Born in Toronto in 1894, Roy Thomson left school at 14 to become a bookkeeper and, later, branch manager of a cordage company. After a brief, unsuccessful attempt at farming in Saskatchewan, he returned to Ontario in 1920 to establish an automotive parts distributorship, which also proved unsuccessful. Finally, in 1930, Thomson agreed to a franchise arrangement to sell radios in the remote town of North Bay. As Susan Goldenberg reported in The Thomson Empire: 'Only someone with Thomson's optimism, stamina and ebullient salesmanship would have accepted such an assignment under the odds he faced. In addition to the Depression and poor radio reception, the single transmitter in North Bay was decrepit.' Thomson solved the predictable problem of feeble radio sales by opening his own radio station, CFCH, in 1932 on borrowed money. Roy Thomson's avowed ambition was to become a millionaire by the time he was 30 but, nearing the age of 40 now, he was nearly penniless. His decision to capitalize on advertising revenue in his current venture, however, helped him to belatedly achieve his goal several hundred times over. Within two years of CFCH's debut, Thomson had bought additional stations in Kirkland Lake and Timmins. This latter purchase coincided with Thomson's entry into newspaper publishing, another source of advertising revenue and what would soon be the cornerstone of his empire, via the Timmins Press, a paper whose offices were in the same building as his newest station. By 1944 his holdings included five newspapers and eight radio stations. Newspapers became Thomson's main concern, while Jack Kent Cooke, with whom he went into partnership in 1940, assumed management of the radio end of the business. Their partnership ended in 1949, just as Thomson began buying newspapers outside Ontario.
In 1952 he bought his first non-Canadian newspaper, the Independent of St. Petersburg, Florida, to add to the 12 he already owned. A turning point came in 1953, when Thomson moved to Great Britain, leaving his North American operations under the control of Kenneth, then 30. Thomson's first U.K. acquisition was the Scotsman, a prestigious Scottish daily that had been founded in 1817 but was suffering financially. Owning Scotland's leading newspaper put Thomson in an excellent position to make his successful bid for a commercial television franchise covering central Scotland when it became available in 1957. Famous for his frugality as well as for his quotes on the topic of wealth, he called this coup 'a license to print money.' The enormous profits from Scottish Television (STV) made it possible for him to buy London's leading Sunday paper, the Sunday Times, as well as 17 other local newspapers, from the Kemsley family in 1959. This was the first 'reverse takeover' in U.K. business history. Kemsley Newspapers bought Thomson's STV company in return for Kemsley shares, which gave Thomson majority control of the group and allowed it indirectly to retain STV as well, with 70 percent control of the total business. Later, stricter government controls led to a forced reduction in Thomson's holding and the company sold its remaining interest in 1977.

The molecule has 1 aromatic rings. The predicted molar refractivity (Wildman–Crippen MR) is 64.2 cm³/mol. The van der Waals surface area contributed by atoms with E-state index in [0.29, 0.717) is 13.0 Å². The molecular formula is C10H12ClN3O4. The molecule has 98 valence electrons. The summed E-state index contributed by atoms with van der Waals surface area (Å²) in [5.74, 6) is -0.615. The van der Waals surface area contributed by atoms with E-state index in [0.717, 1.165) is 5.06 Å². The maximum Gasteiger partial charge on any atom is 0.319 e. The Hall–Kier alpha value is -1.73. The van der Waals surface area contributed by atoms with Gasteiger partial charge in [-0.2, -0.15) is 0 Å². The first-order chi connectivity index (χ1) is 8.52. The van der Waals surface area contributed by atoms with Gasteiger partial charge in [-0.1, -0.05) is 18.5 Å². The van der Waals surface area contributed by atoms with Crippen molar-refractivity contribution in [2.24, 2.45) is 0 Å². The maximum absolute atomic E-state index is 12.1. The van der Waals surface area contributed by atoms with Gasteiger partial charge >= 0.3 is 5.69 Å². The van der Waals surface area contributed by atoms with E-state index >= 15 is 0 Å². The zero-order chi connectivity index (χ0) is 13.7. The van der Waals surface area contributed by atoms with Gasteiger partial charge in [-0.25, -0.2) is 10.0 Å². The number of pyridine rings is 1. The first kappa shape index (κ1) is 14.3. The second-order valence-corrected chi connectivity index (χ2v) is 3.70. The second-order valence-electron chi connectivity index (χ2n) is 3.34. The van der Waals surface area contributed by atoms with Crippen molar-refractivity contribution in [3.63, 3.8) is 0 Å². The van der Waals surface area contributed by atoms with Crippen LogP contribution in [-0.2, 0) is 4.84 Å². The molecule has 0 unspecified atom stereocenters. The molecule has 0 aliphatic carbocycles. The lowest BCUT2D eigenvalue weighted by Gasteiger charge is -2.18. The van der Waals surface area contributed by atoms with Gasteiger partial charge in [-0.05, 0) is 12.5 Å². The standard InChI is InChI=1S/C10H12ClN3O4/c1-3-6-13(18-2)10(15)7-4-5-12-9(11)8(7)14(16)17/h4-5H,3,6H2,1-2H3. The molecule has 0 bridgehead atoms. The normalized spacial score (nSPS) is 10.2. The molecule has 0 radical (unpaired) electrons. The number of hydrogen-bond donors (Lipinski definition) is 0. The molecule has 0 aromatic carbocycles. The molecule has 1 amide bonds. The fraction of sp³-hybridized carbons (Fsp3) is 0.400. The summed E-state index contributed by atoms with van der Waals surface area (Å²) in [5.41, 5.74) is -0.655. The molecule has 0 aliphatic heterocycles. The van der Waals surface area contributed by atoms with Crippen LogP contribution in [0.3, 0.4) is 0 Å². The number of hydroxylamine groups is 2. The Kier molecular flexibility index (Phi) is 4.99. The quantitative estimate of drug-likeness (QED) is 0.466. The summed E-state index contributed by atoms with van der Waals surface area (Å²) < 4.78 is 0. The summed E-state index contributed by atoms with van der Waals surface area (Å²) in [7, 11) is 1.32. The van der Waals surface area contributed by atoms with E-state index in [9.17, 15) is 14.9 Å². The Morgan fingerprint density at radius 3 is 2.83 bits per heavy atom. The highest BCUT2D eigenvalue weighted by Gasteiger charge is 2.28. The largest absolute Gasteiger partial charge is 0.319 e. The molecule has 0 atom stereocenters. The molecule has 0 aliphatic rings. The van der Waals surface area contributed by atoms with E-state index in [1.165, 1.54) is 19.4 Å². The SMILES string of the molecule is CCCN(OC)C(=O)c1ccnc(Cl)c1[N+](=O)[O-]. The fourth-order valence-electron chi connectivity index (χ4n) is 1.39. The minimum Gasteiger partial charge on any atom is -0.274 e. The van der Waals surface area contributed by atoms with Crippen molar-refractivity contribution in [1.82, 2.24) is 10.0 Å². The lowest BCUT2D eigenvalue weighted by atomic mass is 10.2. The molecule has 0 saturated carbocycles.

1960s-70s: Adding Publishing, Travel, and Petroleum
Presciently, Thomson did not restrict himself to newspapers and television. Thomson Publications, the forerunner of what became Thomson's largest and most profitable group, Thomson Information/Publishing, was established in 1961 to publish books and magazines. This subsidiary began with the acquisition of the Illustrated London News Company, which owned not only the magazine of that name and the Tatler, but also the trade book publisher Michael Joseph. To this base Thomson Publications added in the first half of the 1960s the educational publisher Thomas Nelson & Sons; George Rainbird, specializing in illustrated books; Hamish Hamilton in trade books; and Derwent Publications in scientific and technical information. The company moved into consumer, professional, and business press publishing in the United Kingdom, Australia, and southern Africa. It also revamped the regional newspaper group; launched four newspapers; started new magazines, including Family Circle and Living, to be distributed only through supermarkets (a novel concept that proved highly successful in the United Kingdom); and started the Sunday Times color magazine, which by 1963 was an unqualified success. In addition, Thomson Publications created a paperback imprint, Sphere, in 1966, aiming its titles at confectioners, news agents, and tobacconists rather than established bookshops. This venture suffered losses, in part because it could not secure the paperback rights of books published by other Thomson companies, since most of these had already been bought by rival paperback publishers.